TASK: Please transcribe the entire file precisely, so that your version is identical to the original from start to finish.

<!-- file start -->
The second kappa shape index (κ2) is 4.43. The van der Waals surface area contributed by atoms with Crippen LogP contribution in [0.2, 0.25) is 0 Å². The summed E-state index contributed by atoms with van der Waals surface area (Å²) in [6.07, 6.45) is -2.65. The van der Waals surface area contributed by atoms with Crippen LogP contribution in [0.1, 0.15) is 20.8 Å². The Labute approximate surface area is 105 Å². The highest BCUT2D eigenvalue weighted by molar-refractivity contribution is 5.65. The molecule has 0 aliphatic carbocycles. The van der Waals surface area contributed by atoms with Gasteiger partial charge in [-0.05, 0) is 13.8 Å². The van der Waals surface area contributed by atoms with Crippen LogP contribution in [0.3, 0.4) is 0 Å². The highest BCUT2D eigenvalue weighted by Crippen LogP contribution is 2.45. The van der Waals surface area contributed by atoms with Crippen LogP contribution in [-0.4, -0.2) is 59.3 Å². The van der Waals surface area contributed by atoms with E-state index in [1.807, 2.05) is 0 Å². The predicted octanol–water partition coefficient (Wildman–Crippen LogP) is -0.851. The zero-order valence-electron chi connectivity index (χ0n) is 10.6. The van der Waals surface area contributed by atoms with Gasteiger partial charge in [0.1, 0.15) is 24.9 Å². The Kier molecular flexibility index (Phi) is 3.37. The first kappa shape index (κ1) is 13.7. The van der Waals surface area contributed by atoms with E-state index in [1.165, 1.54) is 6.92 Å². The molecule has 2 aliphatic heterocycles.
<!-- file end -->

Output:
The second kappa shape index (κ2) is 4.43. The van der Waals surface area contributed by atoms with Crippen LogP contribution in [0.2, 0.25) is 0 Å². The summed E-state index contributed by atoms with van der Waals surface area (Å²) in [6.07, 6.45) is -2.65. The van der Waals surface area contributed by atoms with Crippen LogP contribution in [0.1, 0.15) is 20.8 Å². The Labute approximate surface area is 105 Å². The highest BCUT2D eigenvalue weighted by molar-refractivity contribution is 5.65. The molecule has 0 aliphatic carbocycles. The van der Waals surface area contributed by atoms with Gasteiger partial charge in [-0.05, 0) is 13.8 Å². The van der Waals surface area contributed by atoms with Crippen LogP contribution in [0.3, 0.4) is 0 Å². The highest BCUT2D eigenvalue weighted by Crippen LogP contribution is 2.45. The van der Waals surface area contributed by atoms with Crippen LogP contribution in [-0.4, -0.2) is 59.3 Å². The van der Waals surface area contributed by atoms with E-state index in [1.807, 2.05) is 0 Å². The predicted octanol–water partition coefficient (Wildman–Crippen LogP) is -0.851. The zero-order valence-electron chi connectivity index (χ0n) is 10.6. The van der Waals surface area contributed by atoms with Gasteiger partial charge in [0.1, 0.15) is 24.9 Å². The Kier molecular flexibility index (Phi) is 3.37. The first kappa shape index (κ1) is 13.7. The van der Waals surface area contributed by atoms with E-state index in [1.165, 1.54) is 6.92 Å². The molecule has 2 aliphatic heterocycles.